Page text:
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Posted on January 21, 2011 by  & 

EPA and Chrysler to bring hybrid technology to the street

U.S. Environmental Protection Agency set up a cooperative agreement with Chrysler to develop and adapt hydraulic hybrid technology for the light duty auto market. The goal of this partnership is to design a Chrysler minivan as a demonstration vehicle, using EPA's own patented technology. It is anticipated that the hydraulic hybrid technology will increase overall fuel efficiency 30-35 percent - 60 percent city driving - and reduce overall greenhouse gas emissions by 25 percent. Increasing efficiency also cuts down on emissions of other harmful pollutants that threaten Americans' health.
"Hydraulic hybrid vehicles represent the cutting edge of fuel-efficiency technology and are one of many approaches we're taking to save money for drivers, clean up the air we breathe and cut the greenhouse gases that jeopardize our health and prosperity," Jackson said. "The EPA and Chrysler are working together to explore the possibilities for making this technology affordable and accessible to drivers everywhere."
"In addition to creating the jobs of the future, clean energy benefits the U.S. economy by ultimately making energy costs more affordable for consumers - especially if their dollars stay in America," Marchionne said.
Hybrid vehicles use two sources of power to drive the wheels. In a hydraulic hybrid vehicle (HHV) a regular internal combustion engine and a hydraulic motor are used to power the wheels.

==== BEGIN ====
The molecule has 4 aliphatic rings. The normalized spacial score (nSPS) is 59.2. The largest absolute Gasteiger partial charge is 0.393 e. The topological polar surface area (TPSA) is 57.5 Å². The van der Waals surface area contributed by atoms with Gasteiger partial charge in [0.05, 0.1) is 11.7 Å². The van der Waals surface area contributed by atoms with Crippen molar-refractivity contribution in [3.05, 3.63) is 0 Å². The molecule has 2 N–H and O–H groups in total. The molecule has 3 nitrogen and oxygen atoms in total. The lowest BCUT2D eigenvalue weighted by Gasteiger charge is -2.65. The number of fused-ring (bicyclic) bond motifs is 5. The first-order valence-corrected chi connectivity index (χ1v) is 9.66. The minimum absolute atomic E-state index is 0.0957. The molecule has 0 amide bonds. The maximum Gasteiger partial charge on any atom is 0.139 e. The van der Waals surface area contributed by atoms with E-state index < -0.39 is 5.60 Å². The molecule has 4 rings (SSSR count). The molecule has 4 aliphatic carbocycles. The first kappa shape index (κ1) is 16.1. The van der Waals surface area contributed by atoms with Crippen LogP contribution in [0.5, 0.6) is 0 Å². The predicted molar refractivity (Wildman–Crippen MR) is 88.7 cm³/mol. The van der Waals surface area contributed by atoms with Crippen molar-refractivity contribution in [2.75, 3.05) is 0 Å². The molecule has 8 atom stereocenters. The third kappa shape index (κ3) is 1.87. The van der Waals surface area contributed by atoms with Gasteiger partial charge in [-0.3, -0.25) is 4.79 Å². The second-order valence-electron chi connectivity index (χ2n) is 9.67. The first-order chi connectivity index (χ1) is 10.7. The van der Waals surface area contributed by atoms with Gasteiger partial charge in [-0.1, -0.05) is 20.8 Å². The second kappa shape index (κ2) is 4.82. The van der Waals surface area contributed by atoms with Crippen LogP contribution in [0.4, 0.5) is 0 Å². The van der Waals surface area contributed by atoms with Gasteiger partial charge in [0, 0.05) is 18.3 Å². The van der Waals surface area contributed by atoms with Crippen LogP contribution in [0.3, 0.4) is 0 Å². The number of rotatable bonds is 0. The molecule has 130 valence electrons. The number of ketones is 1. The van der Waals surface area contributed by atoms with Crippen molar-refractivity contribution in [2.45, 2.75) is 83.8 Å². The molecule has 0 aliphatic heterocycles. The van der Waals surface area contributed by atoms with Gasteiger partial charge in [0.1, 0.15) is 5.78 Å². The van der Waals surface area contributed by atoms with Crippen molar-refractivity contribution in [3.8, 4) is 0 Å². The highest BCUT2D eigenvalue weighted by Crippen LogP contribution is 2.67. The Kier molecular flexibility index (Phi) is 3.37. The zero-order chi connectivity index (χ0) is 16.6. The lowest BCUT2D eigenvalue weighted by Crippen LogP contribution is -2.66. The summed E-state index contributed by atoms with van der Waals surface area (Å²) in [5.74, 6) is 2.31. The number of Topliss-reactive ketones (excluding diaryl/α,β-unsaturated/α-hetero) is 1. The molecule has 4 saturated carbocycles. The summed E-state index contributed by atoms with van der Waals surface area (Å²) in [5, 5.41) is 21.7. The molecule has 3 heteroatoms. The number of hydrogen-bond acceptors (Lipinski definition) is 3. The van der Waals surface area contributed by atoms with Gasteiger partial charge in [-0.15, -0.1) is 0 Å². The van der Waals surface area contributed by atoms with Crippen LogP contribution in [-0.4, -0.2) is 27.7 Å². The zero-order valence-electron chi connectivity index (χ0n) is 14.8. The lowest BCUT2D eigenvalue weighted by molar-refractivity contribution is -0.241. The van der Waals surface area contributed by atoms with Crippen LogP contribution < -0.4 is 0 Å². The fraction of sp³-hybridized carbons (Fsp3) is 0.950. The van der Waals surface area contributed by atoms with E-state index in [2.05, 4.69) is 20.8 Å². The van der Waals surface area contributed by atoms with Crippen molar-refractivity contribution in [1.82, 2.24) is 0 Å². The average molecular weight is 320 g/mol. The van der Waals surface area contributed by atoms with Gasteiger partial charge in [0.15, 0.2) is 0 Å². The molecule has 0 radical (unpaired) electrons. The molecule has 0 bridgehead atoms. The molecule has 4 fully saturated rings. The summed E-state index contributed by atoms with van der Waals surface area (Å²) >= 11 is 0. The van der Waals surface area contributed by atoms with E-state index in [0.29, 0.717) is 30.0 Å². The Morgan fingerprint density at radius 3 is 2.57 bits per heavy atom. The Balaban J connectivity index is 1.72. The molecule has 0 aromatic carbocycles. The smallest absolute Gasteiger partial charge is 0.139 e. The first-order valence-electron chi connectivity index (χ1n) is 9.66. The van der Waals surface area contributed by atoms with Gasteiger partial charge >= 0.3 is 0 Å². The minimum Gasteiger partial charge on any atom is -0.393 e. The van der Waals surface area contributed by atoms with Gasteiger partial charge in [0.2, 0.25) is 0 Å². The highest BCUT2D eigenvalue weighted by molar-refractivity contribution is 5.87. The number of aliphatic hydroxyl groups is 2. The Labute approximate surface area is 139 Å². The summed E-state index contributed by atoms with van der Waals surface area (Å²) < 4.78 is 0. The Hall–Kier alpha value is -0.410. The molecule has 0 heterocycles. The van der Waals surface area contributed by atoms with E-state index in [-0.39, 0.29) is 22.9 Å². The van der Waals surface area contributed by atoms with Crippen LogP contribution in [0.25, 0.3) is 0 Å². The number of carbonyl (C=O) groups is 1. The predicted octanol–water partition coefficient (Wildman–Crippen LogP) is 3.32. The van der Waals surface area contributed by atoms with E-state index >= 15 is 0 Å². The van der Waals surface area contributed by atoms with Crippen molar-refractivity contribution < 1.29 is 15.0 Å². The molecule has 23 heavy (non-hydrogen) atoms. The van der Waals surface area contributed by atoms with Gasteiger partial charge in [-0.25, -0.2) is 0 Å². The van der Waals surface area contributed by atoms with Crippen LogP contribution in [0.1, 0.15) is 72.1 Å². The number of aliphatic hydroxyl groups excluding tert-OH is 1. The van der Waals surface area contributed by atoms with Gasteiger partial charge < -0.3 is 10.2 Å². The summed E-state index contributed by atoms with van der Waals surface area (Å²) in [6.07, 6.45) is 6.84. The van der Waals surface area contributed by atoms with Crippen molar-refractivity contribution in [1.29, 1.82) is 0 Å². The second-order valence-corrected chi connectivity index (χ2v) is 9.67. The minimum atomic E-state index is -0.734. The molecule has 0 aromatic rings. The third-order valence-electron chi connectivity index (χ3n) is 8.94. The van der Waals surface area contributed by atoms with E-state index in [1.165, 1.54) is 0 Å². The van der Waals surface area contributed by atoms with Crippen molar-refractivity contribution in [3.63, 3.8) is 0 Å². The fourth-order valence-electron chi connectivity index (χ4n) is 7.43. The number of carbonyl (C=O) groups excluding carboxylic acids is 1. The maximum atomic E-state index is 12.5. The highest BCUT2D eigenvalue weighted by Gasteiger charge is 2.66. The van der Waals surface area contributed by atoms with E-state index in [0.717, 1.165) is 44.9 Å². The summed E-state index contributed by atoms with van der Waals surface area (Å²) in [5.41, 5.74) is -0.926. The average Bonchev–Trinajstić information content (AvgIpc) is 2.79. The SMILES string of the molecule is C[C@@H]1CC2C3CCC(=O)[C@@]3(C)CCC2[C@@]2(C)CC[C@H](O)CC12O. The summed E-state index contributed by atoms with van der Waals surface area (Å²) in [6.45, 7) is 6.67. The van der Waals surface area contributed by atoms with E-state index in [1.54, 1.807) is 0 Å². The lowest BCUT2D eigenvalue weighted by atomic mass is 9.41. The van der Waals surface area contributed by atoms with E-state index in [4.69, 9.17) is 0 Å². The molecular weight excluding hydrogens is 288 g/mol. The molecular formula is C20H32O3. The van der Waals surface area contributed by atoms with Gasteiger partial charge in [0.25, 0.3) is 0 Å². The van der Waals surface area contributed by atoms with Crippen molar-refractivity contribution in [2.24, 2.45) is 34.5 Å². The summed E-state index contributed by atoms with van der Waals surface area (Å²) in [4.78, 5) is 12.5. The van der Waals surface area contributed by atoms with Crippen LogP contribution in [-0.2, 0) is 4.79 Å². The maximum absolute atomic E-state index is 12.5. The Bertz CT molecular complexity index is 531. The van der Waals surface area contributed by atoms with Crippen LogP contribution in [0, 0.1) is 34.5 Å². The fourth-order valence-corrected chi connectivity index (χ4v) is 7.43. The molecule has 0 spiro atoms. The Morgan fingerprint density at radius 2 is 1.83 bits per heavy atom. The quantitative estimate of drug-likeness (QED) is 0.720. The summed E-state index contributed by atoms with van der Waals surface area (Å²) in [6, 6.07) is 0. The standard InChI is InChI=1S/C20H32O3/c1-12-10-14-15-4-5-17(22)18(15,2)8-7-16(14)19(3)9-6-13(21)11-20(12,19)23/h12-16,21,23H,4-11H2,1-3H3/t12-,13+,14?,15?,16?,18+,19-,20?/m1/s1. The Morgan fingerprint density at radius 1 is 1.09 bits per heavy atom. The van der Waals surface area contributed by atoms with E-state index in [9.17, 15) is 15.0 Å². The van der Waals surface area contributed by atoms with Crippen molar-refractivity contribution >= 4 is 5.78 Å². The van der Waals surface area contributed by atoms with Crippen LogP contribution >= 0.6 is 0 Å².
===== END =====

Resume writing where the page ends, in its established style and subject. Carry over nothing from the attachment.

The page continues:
EPA's hydraulic hybrid technology, developed in the agency's lab in Ann Arbor, Michigan, is coming into use in large delivery and refuse trucks across the country. The hydraulic hybrid system captures and reuses the energy lost in braking through a hydraulic pressure vessel. This process captures and reuses over 70% of the energy normally wasted during braking. This also reduces wear on the friction brakes. The system can also turn off the engine when it is not needed and only fully use the engine when it can operate at peak efficiently.
Series HHV technology significantly increases fuel economy and reduces emissions at very low additional cost. Hydraulic technology is also incredibly powerful and efficient for operations that require huge amounts of power. That means that HHVs can not only perform as well as conventional vehicles, but can also be designed to provide superior performance acceleration and quiet engine off operations.
Hydraulic hybrid technology is also notable for its versatility. It can be applied to military vehicles, buses, urban delivery trucks, refuse haulers, as well as sports utility vehicles and family sedans. Without the weight of a conventional transmission coupled with more efficient performance in stop-and-go traffic, HHVs make ideal urban vehicles.
The technology can also be used in smaller vehicles and has even been demonstrated in a bicycle.
The new partnership seeks to bring this same cost-effective technology to passenger vehicles. A minivan can be adapted cost effectively to the technology because the hydraulic components are widely available in other industries. A joint engineering team will design and integrate the hydraulic hybrid system into a minivan, and test the demonstration vehicle in 2012. The minivan will feature a unique powertrain that replaces the automatic transmission.
EPA's work for this project will take place at the National Vehicle and Fuel Emissions Laboratory.
Reference: EPA
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